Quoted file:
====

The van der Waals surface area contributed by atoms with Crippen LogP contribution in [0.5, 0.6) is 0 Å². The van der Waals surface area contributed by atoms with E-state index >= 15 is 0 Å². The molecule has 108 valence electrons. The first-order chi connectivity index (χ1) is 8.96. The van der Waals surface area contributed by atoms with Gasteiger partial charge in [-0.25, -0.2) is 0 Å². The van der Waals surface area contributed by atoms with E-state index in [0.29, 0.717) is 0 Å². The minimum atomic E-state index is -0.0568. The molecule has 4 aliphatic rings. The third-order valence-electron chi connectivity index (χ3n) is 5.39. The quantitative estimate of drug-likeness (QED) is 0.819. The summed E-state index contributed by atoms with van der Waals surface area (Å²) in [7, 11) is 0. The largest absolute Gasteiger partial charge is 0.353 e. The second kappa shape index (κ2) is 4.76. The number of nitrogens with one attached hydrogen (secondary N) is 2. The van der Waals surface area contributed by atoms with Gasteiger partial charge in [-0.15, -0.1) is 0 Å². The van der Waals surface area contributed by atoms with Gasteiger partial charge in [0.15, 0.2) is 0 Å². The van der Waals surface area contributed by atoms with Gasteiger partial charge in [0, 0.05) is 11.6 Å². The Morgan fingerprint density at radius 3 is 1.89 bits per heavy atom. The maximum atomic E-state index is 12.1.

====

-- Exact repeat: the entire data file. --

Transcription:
The van der Waals surface area contributed by atoms with Crippen LogP contribution in [0.5, 0.6) is 0 Å². The van der Waals surface area contributed by atoms with E-state index >= 15 is 0 Å². The molecule has 108 valence electrons. The first-order chi connectivity index (χ1) is 8.96. The van der Waals surface area contributed by atoms with Gasteiger partial charge in [-0.25, -0.2) is 0 Å². The van der Waals surface area contributed by atoms with E-state index in [0.29, 0.717) is 0 Å². The minimum atomic E-state index is -0.0568. The molecule has 4 aliphatic rings. The third-order valence-electron chi connectivity index (χ3n) is 5.39. The quantitative estimate of drug-likeness (QED) is 0.819. The summed E-state index contributed by atoms with van der Waals surface area (Å²) in [7, 11) is 0. The largest absolute Gasteiger partial charge is 0.353 e. The second kappa shape index (κ2) is 4.76. The number of nitrogens with one attached hydrogen (secondary N) is 2. The van der Waals surface area contributed by atoms with Gasteiger partial charge in [-0.15, -0.1) is 0 Å². The van der Waals surface area contributed by atoms with Gasteiger partial charge in [0.15, 0.2) is 0 Å². The van der Waals surface area contributed by atoms with Gasteiger partial charge in [0, 0.05) is 11.6 Å². The Morgan fingerprint density at radius 3 is 1.89 bits per heavy atom. The maximum atomic E-state index is 12.1.